A grieving mother who miscarried her son at 20 weeks turned the tragic situation into an opportunity to help other babies and their families.
Amy Anderson recently told the Philly Voice that she decided to donate her breastmilk to help premature babies after she lost her own unborn son, Bryson, half way through her pregnancy in 2010. And now she wants to share the legacy of her unborn son’s tiny but meaningful life with others.
The Caribou, Maine mother said when she was 15 weeks pregnant, she learned that Bryson had a lower urinary tract obstruction, which put pressure on his tiny bladder; the morning before her appointment to schedule his surgery, Bryson died. Though she lost her son, her body still responded as if she was pregnant and she began to lactate, according to the report.
The article continues:
[Anderson said:] “Bryson’s body was delivered on Oct. 30, and the holidays that year were simply unbearable. My grief was heavy, and while I found comfort in expressing milk in his name, no one in my family dared to talk about my baby. However, that is actually what I needed the most.
“A mother’s love is a mother’s love regardless of whether or not her child lives or dies.”
She began to research and quickly discovered there was a great need for donor breast milk, especially with regard to the best practices of care employed to save the lives of prematurely born babies.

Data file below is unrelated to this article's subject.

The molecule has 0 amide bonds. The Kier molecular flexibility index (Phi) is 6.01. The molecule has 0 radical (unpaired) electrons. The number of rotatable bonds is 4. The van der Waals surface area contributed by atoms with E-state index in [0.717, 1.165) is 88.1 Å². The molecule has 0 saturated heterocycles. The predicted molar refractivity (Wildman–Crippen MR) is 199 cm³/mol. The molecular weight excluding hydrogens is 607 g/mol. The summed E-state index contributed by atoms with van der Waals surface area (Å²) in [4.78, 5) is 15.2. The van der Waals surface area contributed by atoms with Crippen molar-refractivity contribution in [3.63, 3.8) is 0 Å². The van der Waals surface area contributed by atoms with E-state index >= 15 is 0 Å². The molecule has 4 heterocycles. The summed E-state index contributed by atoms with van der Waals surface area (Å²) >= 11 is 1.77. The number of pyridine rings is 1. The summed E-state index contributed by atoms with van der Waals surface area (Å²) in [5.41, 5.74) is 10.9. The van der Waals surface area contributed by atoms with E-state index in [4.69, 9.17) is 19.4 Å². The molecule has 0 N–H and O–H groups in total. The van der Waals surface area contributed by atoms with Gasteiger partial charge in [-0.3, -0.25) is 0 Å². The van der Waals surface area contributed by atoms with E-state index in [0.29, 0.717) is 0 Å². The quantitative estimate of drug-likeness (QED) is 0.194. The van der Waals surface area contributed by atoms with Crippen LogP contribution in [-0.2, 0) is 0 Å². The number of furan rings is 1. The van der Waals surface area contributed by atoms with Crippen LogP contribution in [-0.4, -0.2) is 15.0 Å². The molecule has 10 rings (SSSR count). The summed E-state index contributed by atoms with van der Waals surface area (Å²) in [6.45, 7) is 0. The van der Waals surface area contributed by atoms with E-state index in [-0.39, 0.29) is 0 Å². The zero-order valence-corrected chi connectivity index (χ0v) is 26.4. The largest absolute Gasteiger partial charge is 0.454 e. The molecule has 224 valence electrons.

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“Because Bryson was so early, my milk was deemed ‘preterm breast milk’ and was very nutrient-rich. In fact, it was considerably healthier than full-term breast milk, as my body made it to sustain the life of a significantly premature baby. It is normal practice for the milk bank to combine the milk of three or more donors, but they kept Bryson’s milk separate and gave it to the highest of high-needs babies…
Anderson pumped and donated 92 gallons of milk in eight months, as a tribute to her son, according to the article. She said she takes comfort in knowing that because of Bryson, other babies’ lives are being saved.
Now, she volunteers for the breastmilk donation group Mother’s Milk Bank Northeast and is working to become a lactation consultant, the article states. She said she also is dedicated to sharing her story and her son’s legacy in the hopes of helping other families avoid the heartbreak of losing a baby.
Stories like baby Bryson’s are a beautiful testimony to the value of every human life, no matter how short. His mother recognized that. The young mother of two living children and four “angel babies,” spoke strongly about how meaningful her son’s life was, even though he never lived outside the womb. Through her grief, she said she learned to see how her son’s short life was a blessing to so many others.
“Pumping milk in Bryson’s memory felt so very right,” Anderson said. “All life has meaning, and my son’s life was no different. I decided to embrace his life’s purpose.”